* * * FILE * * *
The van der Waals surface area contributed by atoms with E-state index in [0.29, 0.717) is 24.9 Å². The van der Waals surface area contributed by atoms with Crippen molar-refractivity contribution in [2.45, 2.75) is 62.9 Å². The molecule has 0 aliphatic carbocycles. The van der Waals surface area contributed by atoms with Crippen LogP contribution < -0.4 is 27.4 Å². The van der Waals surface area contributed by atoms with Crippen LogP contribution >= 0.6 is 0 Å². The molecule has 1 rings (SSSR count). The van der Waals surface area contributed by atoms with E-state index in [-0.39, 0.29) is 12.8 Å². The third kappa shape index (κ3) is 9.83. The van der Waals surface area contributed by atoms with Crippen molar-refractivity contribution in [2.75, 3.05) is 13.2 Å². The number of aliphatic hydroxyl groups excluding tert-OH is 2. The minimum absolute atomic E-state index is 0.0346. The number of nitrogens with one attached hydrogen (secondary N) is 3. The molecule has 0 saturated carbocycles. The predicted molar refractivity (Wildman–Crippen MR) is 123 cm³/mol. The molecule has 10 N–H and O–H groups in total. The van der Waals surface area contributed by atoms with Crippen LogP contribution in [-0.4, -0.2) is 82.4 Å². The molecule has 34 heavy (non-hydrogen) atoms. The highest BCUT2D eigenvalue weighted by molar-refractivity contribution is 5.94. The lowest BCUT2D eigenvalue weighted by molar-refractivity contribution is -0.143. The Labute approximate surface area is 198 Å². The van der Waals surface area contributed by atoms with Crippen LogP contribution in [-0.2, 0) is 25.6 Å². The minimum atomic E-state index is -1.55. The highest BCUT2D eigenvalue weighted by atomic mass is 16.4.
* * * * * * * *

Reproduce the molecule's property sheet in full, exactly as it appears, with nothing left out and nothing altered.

The van der Waals surface area contributed by atoms with E-state index in [0.29, 0.717) is 24.9 Å². The van der Waals surface area contributed by atoms with Crippen molar-refractivity contribution in [2.45, 2.75) is 62.9 Å². The molecule has 0 aliphatic carbocycles. The van der Waals surface area contributed by atoms with Crippen LogP contribution < -0.4 is 27.4 Å². The van der Waals surface area contributed by atoms with Crippen LogP contribution >= 0.6 is 0 Å². The molecule has 1 rings (SSSR count). The van der Waals surface area contributed by atoms with E-state index in [-0.39, 0.29) is 12.8 Å². The third kappa shape index (κ3) is 9.83. The van der Waals surface area contributed by atoms with Crippen molar-refractivity contribution in [2.75, 3.05) is 13.2 Å². The number of aliphatic hydroxyl groups excluding tert-OH is 2. The minimum absolute atomic E-state index is 0.0346. The number of nitrogens with one attached hydrogen (secondary N) is 3. The molecule has 0 saturated carbocycles. The predicted molar refractivity (Wildman–Crippen MR) is 123 cm³/mol. The molecule has 10 N–H and O–H groups in total. The van der Waals surface area contributed by atoms with Crippen LogP contribution in [-0.4, -0.2) is 82.4 Å². The molecule has 34 heavy (non-hydrogen) atoms. The highest BCUT2D eigenvalue weighted by molar-refractivity contribution is 5.94. The lowest BCUT2D eigenvalue weighted by molar-refractivity contribution is -0.143. The Labute approximate surface area is 198 Å². The van der Waals surface area contributed by atoms with Crippen LogP contribution in [-0.2, 0) is 25.6 Å². The minimum atomic E-state index is -1.55. The highest BCUT2D eigenvalue weighted by atomic mass is 16.4.